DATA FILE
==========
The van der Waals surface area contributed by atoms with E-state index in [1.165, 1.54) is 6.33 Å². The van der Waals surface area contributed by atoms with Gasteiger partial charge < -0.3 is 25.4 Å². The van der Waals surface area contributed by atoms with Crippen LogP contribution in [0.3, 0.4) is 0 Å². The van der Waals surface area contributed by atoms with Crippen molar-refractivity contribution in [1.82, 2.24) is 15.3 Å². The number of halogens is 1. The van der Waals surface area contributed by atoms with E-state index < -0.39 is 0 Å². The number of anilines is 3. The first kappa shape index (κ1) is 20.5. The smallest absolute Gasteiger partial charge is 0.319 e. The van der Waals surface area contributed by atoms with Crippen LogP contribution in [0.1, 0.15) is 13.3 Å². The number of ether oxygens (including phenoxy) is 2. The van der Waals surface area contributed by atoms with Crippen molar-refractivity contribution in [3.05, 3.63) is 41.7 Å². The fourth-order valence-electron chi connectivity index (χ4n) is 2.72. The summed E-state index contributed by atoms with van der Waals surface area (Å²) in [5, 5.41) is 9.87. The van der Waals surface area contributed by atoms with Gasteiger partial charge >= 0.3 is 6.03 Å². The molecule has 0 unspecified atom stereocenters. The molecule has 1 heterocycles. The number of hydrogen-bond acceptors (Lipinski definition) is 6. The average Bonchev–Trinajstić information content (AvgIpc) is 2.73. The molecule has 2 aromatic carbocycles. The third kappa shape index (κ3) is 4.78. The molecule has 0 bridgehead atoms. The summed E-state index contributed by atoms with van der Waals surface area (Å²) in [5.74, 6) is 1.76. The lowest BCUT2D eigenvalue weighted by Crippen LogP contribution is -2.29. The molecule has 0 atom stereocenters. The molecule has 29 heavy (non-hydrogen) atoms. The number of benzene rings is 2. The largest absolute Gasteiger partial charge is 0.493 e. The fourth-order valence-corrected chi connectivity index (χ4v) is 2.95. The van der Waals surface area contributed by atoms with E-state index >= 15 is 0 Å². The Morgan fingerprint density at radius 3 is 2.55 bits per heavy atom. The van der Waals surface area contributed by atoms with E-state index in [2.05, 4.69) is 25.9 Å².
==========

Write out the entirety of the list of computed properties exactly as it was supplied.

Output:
The van der Waals surface area contributed by atoms with E-state index in [1.165, 1.54) is 6.33 Å². The van der Waals surface area contributed by atoms with Gasteiger partial charge < -0.3 is 25.4 Å². The van der Waals surface area contributed by atoms with Crippen LogP contribution in [0.3, 0.4) is 0 Å². The van der Waals surface area contributed by atoms with Crippen molar-refractivity contribution in [1.82, 2.24) is 15.3 Å². The number of halogens is 1. The van der Waals surface area contributed by atoms with E-state index < -0.39 is 0 Å². The number of anilines is 3. The first kappa shape index (κ1) is 20.5. The smallest absolute Gasteiger partial charge is 0.319 e. The van der Waals surface area contributed by atoms with Crippen LogP contribution in [0.1, 0.15) is 13.3 Å². The number of ether oxygens (including phenoxy) is 2. The van der Waals surface area contributed by atoms with Crippen molar-refractivity contribution in [3.05, 3.63) is 41.7 Å². The fourth-order valence-electron chi connectivity index (χ4n) is 2.72. The summed E-state index contributed by atoms with van der Waals surface area (Å²) in [5, 5.41) is 9.87. The van der Waals surface area contributed by atoms with Gasteiger partial charge >= 0.3 is 6.03 Å². The molecule has 0 unspecified atom stereocenters. The molecule has 1 heterocycles. The number of hydrogen-bond acceptors (Lipinski definition) is 6. The average Bonchev–Trinajstić information content (AvgIpc) is 2.73. The molecule has 2 aromatic carbocycles. The third kappa shape index (κ3) is 4.78. The molecule has 0 bridgehead atoms. The summed E-state index contributed by atoms with van der Waals surface area (Å²) in [5.74, 6) is 1.76. The lowest BCUT2D eigenvalue weighted by Crippen LogP contribution is -2.29. The molecule has 0 atom stereocenters. The molecule has 29 heavy (non-hydrogen) atoms. The number of benzene rings is 2. The largest absolute Gasteiger partial charge is 0.493 e. The fourth-order valence-corrected chi connectivity index (χ4v) is 2.95. The van der Waals surface area contributed by atoms with E-state index >= 15 is 0 Å². The Morgan fingerprint density at radius 3 is 2.55 bits per heavy atom. The van der Waals surface area contributed by atoms with E-state index in [2.05, 4.69) is 25.9 Å².